Roman Chatter Ware Jar / Beaker
- In stock, ready to ship
- Inventory on the way
These stunning jars, or beakers, would have been hand thrown by ancient potters, most probably, on a stick wheel. A highly effective tool that allowed these early potters to mass produce items for the ever growing Empire.
Once dried a little the pot would have been put back on the wheel, it is no easy feat to re-centre a premade pot in this way, and the chatter decoration was applied. This is achieved by using a tool that vibrates on the surface of the pot as it turns on the wheel, creating these decorative markings.
Samian Ware would have originally been made in Gaul, where the fine red illite clay deposits were ideal for this sort of production, before being sent out to all the corners of the Roman Empire.
For those who love a bit or archaeological detail, this Samian Ware jar has been made in the form of Dragondorff 67.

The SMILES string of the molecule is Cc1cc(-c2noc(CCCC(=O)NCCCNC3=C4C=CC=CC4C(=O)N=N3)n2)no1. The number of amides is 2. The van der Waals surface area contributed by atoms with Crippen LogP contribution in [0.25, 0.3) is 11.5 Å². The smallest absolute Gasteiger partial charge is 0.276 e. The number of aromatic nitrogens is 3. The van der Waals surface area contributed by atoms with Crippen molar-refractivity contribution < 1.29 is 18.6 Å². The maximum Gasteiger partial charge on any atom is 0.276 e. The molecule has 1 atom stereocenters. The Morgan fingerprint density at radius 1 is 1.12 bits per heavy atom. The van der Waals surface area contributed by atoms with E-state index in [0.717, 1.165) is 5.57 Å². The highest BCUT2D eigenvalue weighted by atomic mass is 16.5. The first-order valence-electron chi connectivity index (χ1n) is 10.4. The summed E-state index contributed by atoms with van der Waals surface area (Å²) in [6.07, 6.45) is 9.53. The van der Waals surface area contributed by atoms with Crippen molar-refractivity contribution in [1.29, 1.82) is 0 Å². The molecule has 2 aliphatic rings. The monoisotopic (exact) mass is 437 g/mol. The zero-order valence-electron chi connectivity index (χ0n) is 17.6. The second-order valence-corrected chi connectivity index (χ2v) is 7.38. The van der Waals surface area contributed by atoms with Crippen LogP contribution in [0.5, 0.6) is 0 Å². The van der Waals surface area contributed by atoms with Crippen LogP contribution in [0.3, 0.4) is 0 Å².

Terracotta and red slip finish
Approx. 145 mm tall, 130 mm diameter
This replica Roman pot has been hand made in Northumberland by Potted History, based on an original artefact. It has been fired to a temperature of over 1000 Centigrade, to emulate the same techniques that the original potters would have employed nearly two thousand years ago. This process often results in variations of the surface colour and texture, emulating original Roman Pottery and giving each pot it's unique character. When ordering you may not get the exact cup photographed and the colouring may vary slightly.
Health and Safety
This is a Museum Quality Replica made using the tools and techniques that would have been used during the Roman era. As this is an unglazed pot with a porous surface it will absorb some of the flavours during use, which does add to the flavour of future beverages. However, it does also mean that this pot does not meet modern Health and Safety standards and therefore we do not advise that it is used. When the Romans cleaned these pots they would rely on applying sufficient heat to the pot to ensure that all bacteria was killed. Heating to over 70°C for at least 10 minutes would have killed most disease causing bacteria and temperatures of 100°C would do even more.
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